- Number of employees: More employees means more wages to cover in the event of a business closure. Your premiums will be higher the more employees you have.
- Type of business: A restaurant faces a higher risk of fire than a retail clothing store and therefore will pay more in premiums.
- Location: An area known for high winds, storms, or wildfires will increase premiums versus a location with milder weather.
- Prior claims history: Rates increase if you’ve made loss of business income insurance claims in the past.
Does Loss of Business Income Insurance Have a Deductible?
Typically, loss of business income insurance does not come with monetary deductibles, but sometimes there is a time deductible.
For example, your insurer may make you wait up to 72 hours after the covered loss occurs for coverage to begin. Other insurers do not have a waiting period and coverage will start immediately after covered property damage occurs.
What Is Not Covered by Loss of Business Income Insurance?
According to the Insurance Information Institute, loss of business income insurance does not cover:
- Broken items resulting from a covered event or loss (such as glass)
- Flood or earthquake damage, which is covered by a separate policy
- Undocumented income that’s not listed on your business’s financial records
- Pandemics, viruses, or communicable diseases (such as COVID-19)
Additionally, you may not be covered for closures from inoperable power lines, but adding an endorsement to your policy may help cover this.
Who Needs Loss of Business Income Insurance?
Nearly every small to mid-sized business can benefit from loss of business income insurance. However, it is of utmost importance to businesses that rely on a physical location or assets (like equipment or machinery) that could be affected by theft, wind, lightning, fire, and falling objects.
This includes businesses such as:
- Retail stores
- Fitness centers
- Dog groomers
- Printing shops
- Salons and spas
- Yoga studios
- Accounting firms
- Auto repair shops
As mentioned, many business owner’s policies (BOPs) combine liability, property, and loss of business income insurance. When purchased as a package, it is generally less expensive than purchasing each type of insurance separately.
Companies with 100 or fewer employees and revenues of up to $5 million or less are good candidates for a BOP. However, some businesses, such as restaurants, present specific risks that are inherent in their industry and may need to purchase insurance separately.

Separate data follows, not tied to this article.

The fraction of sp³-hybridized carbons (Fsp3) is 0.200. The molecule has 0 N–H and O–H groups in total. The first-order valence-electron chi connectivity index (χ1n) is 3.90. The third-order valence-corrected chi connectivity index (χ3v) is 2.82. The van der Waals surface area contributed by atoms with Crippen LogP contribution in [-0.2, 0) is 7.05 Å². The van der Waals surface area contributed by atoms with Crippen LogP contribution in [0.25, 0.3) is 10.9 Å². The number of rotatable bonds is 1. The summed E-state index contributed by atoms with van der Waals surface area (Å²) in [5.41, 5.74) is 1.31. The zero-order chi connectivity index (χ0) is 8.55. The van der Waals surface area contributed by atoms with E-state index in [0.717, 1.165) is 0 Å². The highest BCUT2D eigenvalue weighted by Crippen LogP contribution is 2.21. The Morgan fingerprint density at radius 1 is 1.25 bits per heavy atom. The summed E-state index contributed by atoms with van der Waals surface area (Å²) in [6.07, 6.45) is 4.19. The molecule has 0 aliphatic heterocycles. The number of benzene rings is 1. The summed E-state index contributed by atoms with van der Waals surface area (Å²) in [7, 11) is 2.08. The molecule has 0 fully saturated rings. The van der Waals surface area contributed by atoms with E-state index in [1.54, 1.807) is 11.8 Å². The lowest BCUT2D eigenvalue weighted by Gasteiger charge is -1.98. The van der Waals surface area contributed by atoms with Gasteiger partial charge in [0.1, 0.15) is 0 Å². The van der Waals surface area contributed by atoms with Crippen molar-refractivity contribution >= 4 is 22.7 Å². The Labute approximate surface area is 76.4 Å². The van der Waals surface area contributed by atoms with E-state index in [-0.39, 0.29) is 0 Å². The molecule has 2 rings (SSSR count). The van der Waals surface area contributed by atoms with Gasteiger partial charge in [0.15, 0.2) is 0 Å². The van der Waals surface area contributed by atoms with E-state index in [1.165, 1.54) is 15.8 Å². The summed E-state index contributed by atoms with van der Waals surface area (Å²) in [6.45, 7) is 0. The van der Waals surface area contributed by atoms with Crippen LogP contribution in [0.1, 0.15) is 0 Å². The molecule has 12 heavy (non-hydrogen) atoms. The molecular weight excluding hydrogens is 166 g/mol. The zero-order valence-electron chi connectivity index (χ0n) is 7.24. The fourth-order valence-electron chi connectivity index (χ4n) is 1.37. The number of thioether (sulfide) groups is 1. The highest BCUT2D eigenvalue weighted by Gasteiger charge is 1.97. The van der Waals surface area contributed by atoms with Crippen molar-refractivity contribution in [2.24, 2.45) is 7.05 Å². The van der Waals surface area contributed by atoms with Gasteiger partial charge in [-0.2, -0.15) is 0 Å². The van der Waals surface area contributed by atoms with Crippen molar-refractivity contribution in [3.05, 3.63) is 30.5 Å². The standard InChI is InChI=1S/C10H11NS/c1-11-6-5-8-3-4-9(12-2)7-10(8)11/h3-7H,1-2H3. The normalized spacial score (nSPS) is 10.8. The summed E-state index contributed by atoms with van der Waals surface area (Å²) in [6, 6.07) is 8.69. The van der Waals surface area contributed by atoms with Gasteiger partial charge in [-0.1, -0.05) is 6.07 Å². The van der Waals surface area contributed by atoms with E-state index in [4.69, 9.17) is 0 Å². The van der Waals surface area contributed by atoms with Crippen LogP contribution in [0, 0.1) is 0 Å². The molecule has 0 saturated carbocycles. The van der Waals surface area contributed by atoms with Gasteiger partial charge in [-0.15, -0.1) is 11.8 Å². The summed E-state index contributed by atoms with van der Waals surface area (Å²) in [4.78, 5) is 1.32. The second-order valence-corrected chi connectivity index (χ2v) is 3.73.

In this case, endorsements or riders can be added to a property insurance policy to extend the coverage to loss of business income.
How Much Loss of Business Income Insurance Do You Need?
Every loss of business income insurance policy has a coverage limit. This means there is a maximum amount your provider will pay toward an interruption claim.
Choosing sufficient coverage is essential because it’s up to the business owner to absorb any financial losses above the policy limit.
When choosing your policy coverage, ask yourself these questions:
- If disaster strikes, how long would it take to reopen your business?
- If needed, is there office or commercial space available for rent in your area?
- Have you updated your fire alarms and security systems lately?
You should also take a close look at your earnings for the past 12 months and your projected earnings for the next 12 months as a guideline for choosing the right amount of coverage. As your business grows, you may wish to increase your policy coverage.
Ideally, your loss of business income insurance covers the operating expenses and fixed costs of your business while repairs are being made.
How To Purchase Loss of Business Income Insurance
If you’re an existing business, the first thing you can do is check your existing BOP, if you have one, and see if it includes interruption insurance. If so, ensure that it has the type and amount of coverage needed for your specific business.
If you do not have loss of business income insurance included in your policy, then you will need an endorsement.
If you’re shopping for a BOP for the first time, you have several options. You can:
- Contact the provider directly: Small businesses with simple insurance needs can usually go directly to the provider. However, you should shop multiple providers, and many new business owners are already short on time, so this can be a hassle.
- Shop with an online marketplace: It’s now easier than ever to shop online for insurance. Simply enter the required information about your business and receive quotes from a variety of providers. However, many online marketplaces favor certain insurance companies, which means you might not get all the options.
- Use a broker: Brokers offer a personalized service. They’ll take the time to ascertain your needs by asking you questions about your business and then contact multiple providers and present you with the top quotes.
Determining your insurance needs upfront is critical. Once you know what you need, you can compare providers to get the appropriate loss of business income insurance coverage for your business.